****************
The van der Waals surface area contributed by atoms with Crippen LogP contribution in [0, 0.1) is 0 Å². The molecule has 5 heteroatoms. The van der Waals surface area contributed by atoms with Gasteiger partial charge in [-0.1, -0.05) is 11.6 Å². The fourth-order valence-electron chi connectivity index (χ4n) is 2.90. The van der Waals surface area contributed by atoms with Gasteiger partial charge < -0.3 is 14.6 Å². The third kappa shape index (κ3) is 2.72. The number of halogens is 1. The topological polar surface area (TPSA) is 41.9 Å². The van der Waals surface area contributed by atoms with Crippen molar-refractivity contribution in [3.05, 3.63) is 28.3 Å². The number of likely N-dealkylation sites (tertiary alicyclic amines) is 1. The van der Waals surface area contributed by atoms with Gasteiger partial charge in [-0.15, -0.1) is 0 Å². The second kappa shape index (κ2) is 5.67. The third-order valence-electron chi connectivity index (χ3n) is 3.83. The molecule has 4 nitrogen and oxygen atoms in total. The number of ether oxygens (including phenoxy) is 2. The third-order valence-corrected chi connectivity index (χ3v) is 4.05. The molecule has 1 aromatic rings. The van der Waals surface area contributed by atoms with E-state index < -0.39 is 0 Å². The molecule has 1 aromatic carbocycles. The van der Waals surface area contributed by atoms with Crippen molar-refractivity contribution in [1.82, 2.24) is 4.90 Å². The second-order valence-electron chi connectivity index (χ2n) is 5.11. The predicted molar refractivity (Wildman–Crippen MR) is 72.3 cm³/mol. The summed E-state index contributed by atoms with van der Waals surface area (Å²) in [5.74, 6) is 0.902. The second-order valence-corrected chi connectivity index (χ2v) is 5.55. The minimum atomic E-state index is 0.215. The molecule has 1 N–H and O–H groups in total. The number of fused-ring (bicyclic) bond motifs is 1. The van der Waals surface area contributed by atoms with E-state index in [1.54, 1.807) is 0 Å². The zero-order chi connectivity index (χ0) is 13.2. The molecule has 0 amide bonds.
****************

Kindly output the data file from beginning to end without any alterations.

The van der Waals surface area contributed by atoms with Crippen LogP contribution in [0, 0.1) is 0 Å². The molecule has 5 heteroatoms. The van der Waals surface area contributed by atoms with Gasteiger partial charge in [-0.1, -0.05) is 11.6 Å². The fourth-order valence-electron chi connectivity index (χ4n) is 2.90. The van der Waals surface area contributed by atoms with Gasteiger partial charge < -0.3 is 14.6 Å². The third kappa shape index (κ3) is 2.72. The number of halogens is 1. The topological polar surface area (TPSA) is 41.9 Å². The van der Waals surface area contributed by atoms with Crippen molar-refractivity contribution in [3.05, 3.63) is 28.3 Å². The number of likely N-dealkylation sites (tertiary alicyclic amines) is 1. The van der Waals surface area contributed by atoms with Gasteiger partial charge in [-0.15, -0.1) is 0 Å². The second kappa shape index (κ2) is 5.67. The third-order valence-electron chi connectivity index (χ3n) is 3.83. The molecule has 4 nitrogen and oxygen atoms in total. The number of ether oxygens (including phenoxy) is 2. The third-order valence-corrected chi connectivity index (χ3v) is 4.05. The molecule has 1 aromatic rings. The van der Waals surface area contributed by atoms with E-state index < -0.39 is 0 Å². The molecule has 1 aromatic carbocycles. The van der Waals surface area contributed by atoms with Crippen molar-refractivity contribution in [1.82, 2.24) is 4.90 Å². The second-order valence-electron chi connectivity index (χ2n) is 5.11. The predicted molar refractivity (Wildman–Crippen MR) is 72.3 cm³/mol. The summed E-state index contributed by atoms with van der Waals surface area (Å²) in [5.74, 6) is 0.902. The second-order valence-corrected chi connectivity index (χ2v) is 5.55. The minimum atomic E-state index is 0.215. The molecule has 1 N–H and O–H groups in total. The number of fused-ring (bicyclic) bond motifs is 1. The van der Waals surface area contributed by atoms with E-state index in [1.54, 1.807) is 0 Å². The zero-order chi connectivity index (χ0) is 13.2. The molecule has 0 amide bonds.